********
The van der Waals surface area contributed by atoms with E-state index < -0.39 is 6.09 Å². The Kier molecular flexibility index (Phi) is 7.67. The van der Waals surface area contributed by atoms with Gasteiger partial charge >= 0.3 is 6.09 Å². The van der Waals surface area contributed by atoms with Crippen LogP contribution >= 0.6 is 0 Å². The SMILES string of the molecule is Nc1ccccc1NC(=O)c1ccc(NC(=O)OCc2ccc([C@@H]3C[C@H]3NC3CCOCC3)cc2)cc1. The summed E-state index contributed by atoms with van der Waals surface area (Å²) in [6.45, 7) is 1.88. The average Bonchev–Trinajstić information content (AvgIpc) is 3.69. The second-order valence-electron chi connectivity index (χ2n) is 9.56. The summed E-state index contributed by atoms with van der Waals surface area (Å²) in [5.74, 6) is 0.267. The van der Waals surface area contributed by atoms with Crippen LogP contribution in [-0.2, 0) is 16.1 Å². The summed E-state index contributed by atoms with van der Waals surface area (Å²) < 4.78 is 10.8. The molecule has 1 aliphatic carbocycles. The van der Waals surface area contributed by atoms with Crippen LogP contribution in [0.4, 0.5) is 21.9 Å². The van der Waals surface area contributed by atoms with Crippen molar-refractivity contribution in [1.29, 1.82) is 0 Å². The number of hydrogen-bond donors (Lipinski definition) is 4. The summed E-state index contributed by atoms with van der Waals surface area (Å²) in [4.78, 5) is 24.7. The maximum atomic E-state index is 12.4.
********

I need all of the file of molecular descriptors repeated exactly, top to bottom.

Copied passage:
The van der Waals surface area contributed by atoms with E-state index < -0.39 is 6.09 Å². The Kier molecular flexibility index (Phi) is 7.67. The van der Waals surface area contributed by atoms with Gasteiger partial charge >= 0.3 is 6.09 Å². The van der Waals surface area contributed by atoms with Crippen LogP contribution >= 0.6 is 0 Å². The SMILES string of the molecule is Nc1ccccc1NC(=O)c1ccc(NC(=O)OCc2ccc([C@@H]3C[C@H]3NC3CCOCC3)cc2)cc1. The summed E-state index contributed by atoms with van der Waals surface area (Å²) in [6.45, 7) is 1.88. The average Bonchev–Trinajstić information content (AvgIpc) is 3.69. The second-order valence-electron chi connectivity index (χ2n) is 9.56. The summed E-state index contributed by atoms with van der Waals surface area (Å²) in [5.74, 6) is 0.267. The van der Waals surface area contributed by atoms with Crippen LogP contribution in [-0.2, 0) is 16.1 Å². The summed E-state index contributed by atoms with van der Waals surface area (Å²) < 4.78 is 10.8. The molecule has 1 aliphatic carbocycles. The van der Waals surface area contributed by atoms with Crippen LogP contribution in [0.4, 0.5) is 21.9 Å². The van der Waals surface area contributed by atoms with Crippen molar-refractivity contribution in [1.29, 1.82) is 0 Å². The number of hydrogen-bond donors (Lipinski definition) is 4. The summed E-state index contributed by atoms with van der Waals surface area (Å²) in [4.78, 5) is 24.7. The maximum atomic E-state index is 12.4.